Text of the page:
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Things to Consider for the Localization and Translation of Your Business in Portuguese

To get the best results from your website localization or eLearning translation in Portuguese, here are some of the most important aspects to consider.

Spoken by over 279 million people worldwide, Portuguese is the sixth most widely spoken global language. Portuguese is the official language of nine countries. It is an official language in the Special Administrative Region of Macau, as the region was a Portuguese colony from 1557 to 1999 before being handed back to China. If you’re looking to grow your business internationally, there are a lot of good reasons to consider offering your customers Portuguese language support and a website localized in Portuguese

Obrigado

From Portugal to Brazil, this is how Portuguese speakers say thank you – Photo by Etienne Girardet on Unsplash

Why Translate to Portuguese?

Portuguese is one of the fastest-growing global languages. The language has grown from 65,064,027 speakers in 1921 to 258,003,327 today, a 297% increase over the past century. While the language is associated with the country of Portugal, Portugal itself has only around 5% of the world’s Portuguese speakers. Most Portuguese speakers are in Brazil, with around 211 million speakers. What makes the Brazilian market attractive for businesses is that it is the second-largest economy in the Americas, ranking 8th in terms of global nominal GDP. Brazil is also the 10th largest eCommerce market in the world. 

In terms of creating a localization strategy, it has become a lot easier since written Portuguese became fully standardized in 2015. What does this mean exactly? The Portuguese Language Orthographic Agreement was created to help establish one single common spelling for all Portuguese-speaking countries. While the discussions that led to the agreement started in the 90s, it required prolonged deliberation, edits, and a six-year transition before finalising it in 2015. This standard ensures that the spelling of the majority of Portuguese words is consistent throughout business and education globally. 

History of the Portuguese Language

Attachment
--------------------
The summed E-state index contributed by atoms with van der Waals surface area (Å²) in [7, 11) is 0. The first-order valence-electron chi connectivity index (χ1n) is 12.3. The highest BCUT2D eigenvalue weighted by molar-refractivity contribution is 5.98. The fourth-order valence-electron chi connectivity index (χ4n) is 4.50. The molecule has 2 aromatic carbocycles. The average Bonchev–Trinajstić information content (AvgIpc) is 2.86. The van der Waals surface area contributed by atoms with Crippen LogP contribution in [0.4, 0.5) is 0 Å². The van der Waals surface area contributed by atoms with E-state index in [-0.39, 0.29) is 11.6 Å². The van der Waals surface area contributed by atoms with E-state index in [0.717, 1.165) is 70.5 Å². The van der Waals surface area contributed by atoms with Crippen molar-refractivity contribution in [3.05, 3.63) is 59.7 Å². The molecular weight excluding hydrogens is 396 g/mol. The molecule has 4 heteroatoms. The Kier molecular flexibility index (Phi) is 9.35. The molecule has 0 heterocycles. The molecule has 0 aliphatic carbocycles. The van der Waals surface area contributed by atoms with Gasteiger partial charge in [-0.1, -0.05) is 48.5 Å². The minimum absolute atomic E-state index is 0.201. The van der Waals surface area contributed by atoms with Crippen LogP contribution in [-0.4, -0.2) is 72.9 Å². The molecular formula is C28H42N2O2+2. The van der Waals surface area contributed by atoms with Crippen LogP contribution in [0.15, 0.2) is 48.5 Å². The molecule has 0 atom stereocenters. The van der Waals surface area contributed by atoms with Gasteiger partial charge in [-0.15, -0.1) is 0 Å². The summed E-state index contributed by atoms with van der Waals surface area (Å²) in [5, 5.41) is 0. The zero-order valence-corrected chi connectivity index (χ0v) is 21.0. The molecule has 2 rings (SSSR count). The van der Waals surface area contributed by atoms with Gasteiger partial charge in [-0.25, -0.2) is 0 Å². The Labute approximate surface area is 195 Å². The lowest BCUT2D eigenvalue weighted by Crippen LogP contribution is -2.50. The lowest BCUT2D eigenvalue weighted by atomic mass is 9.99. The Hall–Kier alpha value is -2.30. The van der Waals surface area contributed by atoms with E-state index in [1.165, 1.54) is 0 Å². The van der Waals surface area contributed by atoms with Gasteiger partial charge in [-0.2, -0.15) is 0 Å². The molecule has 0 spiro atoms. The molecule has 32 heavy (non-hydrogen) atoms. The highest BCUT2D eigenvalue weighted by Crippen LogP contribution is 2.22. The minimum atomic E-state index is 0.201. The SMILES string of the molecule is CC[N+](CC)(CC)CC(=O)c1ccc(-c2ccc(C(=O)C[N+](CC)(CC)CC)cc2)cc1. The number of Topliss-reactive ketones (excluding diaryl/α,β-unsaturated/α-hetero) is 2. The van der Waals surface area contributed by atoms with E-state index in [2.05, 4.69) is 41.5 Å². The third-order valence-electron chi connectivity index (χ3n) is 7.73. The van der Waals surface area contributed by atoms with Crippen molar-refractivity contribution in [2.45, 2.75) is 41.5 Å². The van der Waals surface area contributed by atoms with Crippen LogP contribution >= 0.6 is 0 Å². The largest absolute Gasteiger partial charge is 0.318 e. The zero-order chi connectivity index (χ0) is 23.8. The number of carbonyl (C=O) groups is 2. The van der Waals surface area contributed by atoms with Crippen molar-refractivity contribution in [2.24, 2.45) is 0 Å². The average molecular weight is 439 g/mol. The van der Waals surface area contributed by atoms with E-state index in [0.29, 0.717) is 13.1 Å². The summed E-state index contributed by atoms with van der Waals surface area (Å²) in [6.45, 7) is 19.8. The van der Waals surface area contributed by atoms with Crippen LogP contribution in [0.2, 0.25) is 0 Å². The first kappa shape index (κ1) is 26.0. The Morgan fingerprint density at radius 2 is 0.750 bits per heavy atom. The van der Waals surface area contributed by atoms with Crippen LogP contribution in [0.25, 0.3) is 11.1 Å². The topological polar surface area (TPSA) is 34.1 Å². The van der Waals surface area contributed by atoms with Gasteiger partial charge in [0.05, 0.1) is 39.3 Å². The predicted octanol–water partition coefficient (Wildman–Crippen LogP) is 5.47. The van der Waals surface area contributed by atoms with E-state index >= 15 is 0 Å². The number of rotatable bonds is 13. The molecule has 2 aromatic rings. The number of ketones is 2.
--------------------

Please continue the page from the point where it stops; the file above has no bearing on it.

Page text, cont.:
Flag

Portuguese imperialism, which began in the 15th century, helped to spread the Portuguese language to different areas of the globe. – Photo by Luís Feliciano on Unsplash

Portuguese originated from Latin and developed in the Western Iberian Peninsula. Roman soldiers brought Latin to the area around 216 BCE. The oldest written records of Portuguese date back to the 9th century; at the time, they still contained many Latin phrases. After Portugal became independent in 1139, Portuguese began to become more and more prevalent. It quickly became the common tongue of the people. In 1290, the first Portuguese university opened in Lisbon, and from there, Portuguese was given its name and was made the official language of the country. 

When the Portuguese empire began to colonise in the 15th century, it brought the Portuguese language to different parts of Asia, Africa, and the Americas, becoming the lingua franca in some of these new regions.

European Portuguese vs Brazilian Portuguese

Chat bubble

Brazilian Portuguese has some dialectical differences from its European parent. – Photo by Volodymyr Hryshchenko on Unsplash

While the written language may be standardised, it doesn’t mean there aren’t other differences to consider when considering a marketing translation in Portuguese for your business. While each region can understand the other, there are substantial differences between the European and Brazilian dialects.